A Beginners Guide to How Irish Whiskey is Made


A Beginners Guide to How Irish Whiskey is Made

How is Irish whiskey made?

How is Irish whiskey made? Do you already know? If so, this article is not really aimed at you. Instead, I’m writing it for all the people who don’t know, who would like to know but are afraid to ask as they assume that it’s something that everyone else knows!

There’s no such thing as a silly question so with that in mind, I’ll do my best to write a simple guide for beginners demystifying how Irish Whiskey is made.

Irish Whiskey Grain. Milling and Malting

The very, very simple version is that malted and sometimes some unmalted Irish Grain (normally, but not always barley) is coarsely ground into a course flour called grist. Malted grain is grain that has been moistened for a few days to fool the grain into germination which is a process in which the grain releases enzymes to begin converting the starch in the grain to sugar.

Once germination commences, it is immediately stopped in its tracks by quickly drying the malted grain in a large closed kiln where the smoke from the heat souce which is now natural gas (previously Coal / anthracite) never makes contact with the malted barley . The malted grain used for Scotch whisky is dried directly by the smoke from turf or peat fires. In the traditional making of Irish whiskey, no smoke makes contact with the grain and that is why Irish whiskey does not have the peaty smell and taste of Scotch whisky. In recent years there have been peated whiskeys made in Ireland such as Connemara, but these are exceptions to the rule.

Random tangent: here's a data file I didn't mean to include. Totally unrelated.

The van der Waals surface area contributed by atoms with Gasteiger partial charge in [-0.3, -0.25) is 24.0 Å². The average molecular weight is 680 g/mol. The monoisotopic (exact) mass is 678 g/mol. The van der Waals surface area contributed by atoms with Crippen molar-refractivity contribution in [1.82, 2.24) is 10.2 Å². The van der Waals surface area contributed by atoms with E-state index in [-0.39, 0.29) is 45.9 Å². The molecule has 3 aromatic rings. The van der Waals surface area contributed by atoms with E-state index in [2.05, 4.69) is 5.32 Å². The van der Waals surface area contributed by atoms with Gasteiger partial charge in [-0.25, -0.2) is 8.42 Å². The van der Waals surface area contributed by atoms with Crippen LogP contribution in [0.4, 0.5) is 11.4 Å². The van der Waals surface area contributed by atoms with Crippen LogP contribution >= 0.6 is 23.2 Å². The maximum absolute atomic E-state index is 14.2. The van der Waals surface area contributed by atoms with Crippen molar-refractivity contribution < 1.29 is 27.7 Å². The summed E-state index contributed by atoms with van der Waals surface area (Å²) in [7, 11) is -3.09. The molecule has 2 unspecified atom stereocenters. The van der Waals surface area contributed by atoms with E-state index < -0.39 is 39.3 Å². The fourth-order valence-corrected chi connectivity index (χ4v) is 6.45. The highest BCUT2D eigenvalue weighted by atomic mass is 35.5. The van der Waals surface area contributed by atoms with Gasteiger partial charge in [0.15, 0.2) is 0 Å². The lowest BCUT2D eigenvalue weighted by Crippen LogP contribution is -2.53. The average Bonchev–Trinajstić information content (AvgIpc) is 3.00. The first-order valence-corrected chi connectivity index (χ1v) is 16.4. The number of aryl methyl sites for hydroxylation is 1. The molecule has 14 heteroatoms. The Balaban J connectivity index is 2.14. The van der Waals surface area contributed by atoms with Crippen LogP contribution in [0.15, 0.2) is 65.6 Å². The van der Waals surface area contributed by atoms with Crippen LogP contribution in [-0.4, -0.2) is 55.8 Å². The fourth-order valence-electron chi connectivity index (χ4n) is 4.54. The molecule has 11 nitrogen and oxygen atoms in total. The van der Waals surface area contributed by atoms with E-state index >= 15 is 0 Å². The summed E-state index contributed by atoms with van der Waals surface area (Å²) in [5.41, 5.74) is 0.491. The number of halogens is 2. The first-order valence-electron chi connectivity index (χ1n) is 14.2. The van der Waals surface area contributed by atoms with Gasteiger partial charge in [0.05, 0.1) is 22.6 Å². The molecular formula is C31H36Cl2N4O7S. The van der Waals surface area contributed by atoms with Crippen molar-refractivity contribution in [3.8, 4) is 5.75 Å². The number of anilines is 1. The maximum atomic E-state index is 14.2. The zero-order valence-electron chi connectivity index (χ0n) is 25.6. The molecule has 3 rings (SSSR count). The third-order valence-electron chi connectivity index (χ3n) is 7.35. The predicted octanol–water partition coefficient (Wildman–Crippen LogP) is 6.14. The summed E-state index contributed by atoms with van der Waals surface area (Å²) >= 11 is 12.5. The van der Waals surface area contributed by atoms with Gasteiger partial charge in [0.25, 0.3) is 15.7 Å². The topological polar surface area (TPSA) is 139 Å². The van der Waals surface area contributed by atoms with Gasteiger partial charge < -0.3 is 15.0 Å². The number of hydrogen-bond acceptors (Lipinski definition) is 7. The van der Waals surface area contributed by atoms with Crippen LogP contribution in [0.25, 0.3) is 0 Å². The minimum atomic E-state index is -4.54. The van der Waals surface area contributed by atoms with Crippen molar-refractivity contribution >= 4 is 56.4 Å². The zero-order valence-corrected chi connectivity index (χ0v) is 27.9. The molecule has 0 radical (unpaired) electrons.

Mashing and Fermentation

The grist of ground malted and unmalted grain is then added to clear Irish water and heated to approximately 60 degrees C to form a watery, sugary soup as the hot water and enzymes in the malted grain release the sugar content from the starch in the crushed grain. After a few hours, the soup, known as mash is allowed to cool down and some yeast is added to the mix. The yeast causes the mash to froth and bubble as it converts the sugar content to alcohol. After two or three days, all the sugar has been converted by the yeast and the froth dies down to leave a like warm, beer like substance of about 8% alcohol by volume (ABV) called the Wash.

Irish Whiskey Mash - A Beginners Guide To How Irish Whiskey is Made
Mashing extracts the sugar from the grain, before we add yeast to convert the sugar to beer.

Distillation into clear Irish Whiskey Spirit

This wash is then distilled and distilled again two or three times in either a copper pot still or a continuous column still into a clear vodka like new make whiskey spirit with an ABV of about 85%. Only the heart or centre portion of each distillation run goes forward to the second and third distillation stage. The beginning and end of each distillation run known as the heads and tails are put aside and are recirculated back into the still from where they came. This assists in maintaining consistency of character and flavour from each pot still used.

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Maturation into Irish Whiskey

This whiskey spirit is then diluted with pure water down to about 65% before being filled into oak casks for at least 3 years to slowly mature into Irish Whiskey. The type of wood in the barrels and their previous use if any, contribute in a major way to the character, colour, nose and flavour of the new whiskey.